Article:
I sometimes get pitches from people who have grandiose plans.
Think of the term "physics crank," but applied to conceptual companies rather than perpetual motion machines. Two prominent examples (but far from the only ones):
- A calligrapher and accountant with no entrepreneurial experience who wanted to create an electronic journal that would allow people to "quantify their states of mind," as part of the greatest productivity/creativity enhancement system the world had ever seen. We were friends when I was in college, and this was my first exposure to the type. At first I lumped him in with other friends who were starting companies; he'd drawn up a logo and printed business cards and it all seemed very convincing. But after a few "meetings" that mostly involved scribbling Danielewski-esque charts in a notebook, I realized that all of his research and passion weren't actually going anywhere.
- Someone who reached out to me recently about creating a new form of social cryptocurrency that would allow people to collectively vote on corporate actions, to be enforced by threat of boycott. They sent me a 50-page PDF which contained no information on any practical steps to establish or test the currency, but a lot of musings on rising inequality and the will of the people. It was obvious that the document (which included dozens of charts) had taken weeks to produce. The author mentioned having reached out to many people to ask questions about getting attention from funders (I seem to be the only person who responded).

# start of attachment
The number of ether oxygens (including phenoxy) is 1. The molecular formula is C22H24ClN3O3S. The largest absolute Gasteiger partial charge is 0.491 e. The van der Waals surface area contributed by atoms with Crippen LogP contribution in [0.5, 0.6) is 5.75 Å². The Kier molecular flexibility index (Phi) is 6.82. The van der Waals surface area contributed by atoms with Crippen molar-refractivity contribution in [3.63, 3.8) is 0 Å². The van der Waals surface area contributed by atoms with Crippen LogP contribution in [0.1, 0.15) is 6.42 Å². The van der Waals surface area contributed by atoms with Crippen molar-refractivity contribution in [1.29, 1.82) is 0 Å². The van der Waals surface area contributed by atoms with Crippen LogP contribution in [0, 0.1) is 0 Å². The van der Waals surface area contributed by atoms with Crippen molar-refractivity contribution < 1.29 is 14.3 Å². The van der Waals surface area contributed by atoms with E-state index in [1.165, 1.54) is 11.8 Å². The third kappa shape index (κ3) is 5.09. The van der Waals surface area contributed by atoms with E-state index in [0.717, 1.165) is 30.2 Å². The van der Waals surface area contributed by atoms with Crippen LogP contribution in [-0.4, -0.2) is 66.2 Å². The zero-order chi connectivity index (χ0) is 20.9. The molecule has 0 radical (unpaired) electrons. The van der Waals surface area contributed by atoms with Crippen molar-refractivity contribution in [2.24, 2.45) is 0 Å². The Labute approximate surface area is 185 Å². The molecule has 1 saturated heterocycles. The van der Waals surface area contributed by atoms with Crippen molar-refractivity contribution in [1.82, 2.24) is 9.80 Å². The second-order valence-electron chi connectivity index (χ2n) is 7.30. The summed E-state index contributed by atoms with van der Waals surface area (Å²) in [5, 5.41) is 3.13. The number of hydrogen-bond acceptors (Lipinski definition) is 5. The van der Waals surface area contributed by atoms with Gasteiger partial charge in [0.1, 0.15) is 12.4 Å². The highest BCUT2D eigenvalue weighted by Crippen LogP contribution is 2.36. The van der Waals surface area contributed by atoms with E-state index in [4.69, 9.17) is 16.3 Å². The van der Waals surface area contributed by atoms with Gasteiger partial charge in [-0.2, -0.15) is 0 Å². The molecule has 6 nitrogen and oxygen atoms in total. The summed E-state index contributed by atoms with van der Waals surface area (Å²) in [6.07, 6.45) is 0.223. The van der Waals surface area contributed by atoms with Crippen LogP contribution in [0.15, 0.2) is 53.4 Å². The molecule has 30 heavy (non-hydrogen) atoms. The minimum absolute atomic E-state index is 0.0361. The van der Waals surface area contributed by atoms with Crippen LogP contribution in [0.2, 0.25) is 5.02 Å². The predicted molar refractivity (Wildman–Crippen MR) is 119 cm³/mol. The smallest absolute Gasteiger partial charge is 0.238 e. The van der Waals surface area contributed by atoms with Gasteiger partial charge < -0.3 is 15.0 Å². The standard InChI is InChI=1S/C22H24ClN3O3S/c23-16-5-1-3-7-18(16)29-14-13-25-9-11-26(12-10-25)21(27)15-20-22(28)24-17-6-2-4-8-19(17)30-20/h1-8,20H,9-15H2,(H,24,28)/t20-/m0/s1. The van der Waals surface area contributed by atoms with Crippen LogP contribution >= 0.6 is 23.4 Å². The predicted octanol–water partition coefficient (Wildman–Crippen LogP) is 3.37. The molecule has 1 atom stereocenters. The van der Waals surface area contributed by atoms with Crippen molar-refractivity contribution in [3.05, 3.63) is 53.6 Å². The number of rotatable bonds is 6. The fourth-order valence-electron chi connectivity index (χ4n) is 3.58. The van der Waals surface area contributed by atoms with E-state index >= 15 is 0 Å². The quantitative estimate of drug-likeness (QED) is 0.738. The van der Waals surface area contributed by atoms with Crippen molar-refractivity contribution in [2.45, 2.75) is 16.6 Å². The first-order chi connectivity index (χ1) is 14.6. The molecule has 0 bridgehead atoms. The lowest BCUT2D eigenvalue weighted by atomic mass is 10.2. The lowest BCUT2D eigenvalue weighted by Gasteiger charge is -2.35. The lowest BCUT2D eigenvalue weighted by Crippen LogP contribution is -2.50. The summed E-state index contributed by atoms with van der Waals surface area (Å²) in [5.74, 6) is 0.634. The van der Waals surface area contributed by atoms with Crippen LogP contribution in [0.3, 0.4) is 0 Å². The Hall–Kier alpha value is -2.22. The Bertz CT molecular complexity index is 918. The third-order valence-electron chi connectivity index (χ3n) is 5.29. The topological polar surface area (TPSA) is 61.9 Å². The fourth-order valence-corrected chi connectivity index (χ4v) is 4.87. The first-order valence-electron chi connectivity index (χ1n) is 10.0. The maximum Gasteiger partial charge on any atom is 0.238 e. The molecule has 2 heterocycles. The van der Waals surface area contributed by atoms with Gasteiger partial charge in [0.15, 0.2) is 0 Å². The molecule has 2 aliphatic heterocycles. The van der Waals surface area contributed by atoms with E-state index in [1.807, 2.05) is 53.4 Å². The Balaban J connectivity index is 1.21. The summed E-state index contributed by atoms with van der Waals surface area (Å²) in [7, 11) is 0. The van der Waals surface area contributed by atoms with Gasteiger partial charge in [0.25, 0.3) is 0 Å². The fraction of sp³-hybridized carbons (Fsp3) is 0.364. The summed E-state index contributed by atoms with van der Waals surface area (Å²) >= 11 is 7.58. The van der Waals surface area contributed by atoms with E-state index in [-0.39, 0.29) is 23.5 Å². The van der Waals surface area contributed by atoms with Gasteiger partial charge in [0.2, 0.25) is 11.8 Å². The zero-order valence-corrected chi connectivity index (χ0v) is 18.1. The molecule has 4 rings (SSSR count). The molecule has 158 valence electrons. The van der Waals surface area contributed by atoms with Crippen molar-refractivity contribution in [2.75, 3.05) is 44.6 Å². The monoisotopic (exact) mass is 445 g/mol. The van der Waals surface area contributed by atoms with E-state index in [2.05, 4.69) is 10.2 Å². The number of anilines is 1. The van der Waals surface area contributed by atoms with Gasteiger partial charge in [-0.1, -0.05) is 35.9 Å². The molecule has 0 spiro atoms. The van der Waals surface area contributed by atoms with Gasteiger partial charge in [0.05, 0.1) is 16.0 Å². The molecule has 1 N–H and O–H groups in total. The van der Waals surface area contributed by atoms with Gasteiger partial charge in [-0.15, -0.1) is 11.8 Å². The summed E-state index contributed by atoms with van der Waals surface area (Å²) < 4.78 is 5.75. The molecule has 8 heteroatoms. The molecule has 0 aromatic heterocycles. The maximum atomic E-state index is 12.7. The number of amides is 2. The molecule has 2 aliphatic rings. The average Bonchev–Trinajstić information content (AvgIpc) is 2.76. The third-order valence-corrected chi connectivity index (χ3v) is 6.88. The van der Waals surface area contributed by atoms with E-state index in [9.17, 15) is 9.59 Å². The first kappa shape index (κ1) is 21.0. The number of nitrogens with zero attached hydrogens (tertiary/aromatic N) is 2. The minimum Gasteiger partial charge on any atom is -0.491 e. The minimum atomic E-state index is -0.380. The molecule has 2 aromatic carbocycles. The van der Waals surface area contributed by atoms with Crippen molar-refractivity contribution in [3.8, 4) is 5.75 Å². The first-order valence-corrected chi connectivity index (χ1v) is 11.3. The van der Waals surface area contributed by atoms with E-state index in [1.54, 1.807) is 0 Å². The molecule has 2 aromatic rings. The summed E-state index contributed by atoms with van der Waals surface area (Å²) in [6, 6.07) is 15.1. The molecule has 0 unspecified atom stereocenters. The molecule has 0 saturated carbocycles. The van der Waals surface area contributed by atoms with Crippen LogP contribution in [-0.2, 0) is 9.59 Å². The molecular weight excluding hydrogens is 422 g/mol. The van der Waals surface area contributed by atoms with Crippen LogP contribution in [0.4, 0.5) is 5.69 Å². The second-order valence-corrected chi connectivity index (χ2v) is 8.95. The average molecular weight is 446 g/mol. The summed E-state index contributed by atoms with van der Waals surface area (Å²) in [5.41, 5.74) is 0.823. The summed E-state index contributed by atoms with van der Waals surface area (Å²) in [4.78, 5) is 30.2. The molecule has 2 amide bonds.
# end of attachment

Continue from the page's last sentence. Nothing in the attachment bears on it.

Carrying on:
In both cases, a self-educated person with an altruistic mindset got their mind snagged on a project that had no clear way of manifesting in reality, and they couldn't unsnag themselves.
I don't feel any qualms about breaking off situations like this early on with a polite "no," but they still fill me with intense clueyness.
I wish there were a story I could tell these people that would help them understand the way businesses actually work (and, more broadly, the means by which new useful things can actually be introduced to the world). But I've found it difficult to penetrate the mindset of:
"I have a big idea, just like [insert charismatic tech billionaire], and I just need one good break to make it happen. The world is ready for this!"
Asking about how they plan to test their idea sometimes helps a bit, but what I really want is a message that serves as a sledgehammer of "that's not a business and will never be a business and you are only going to be disappointed if you keep this up."
Has anyone reading this had experience with similar situations before? If you managed to bring the afflicted person to their senses, how did you do it?
(Examples don't just have to be startups; other big projects seem equally relevant.)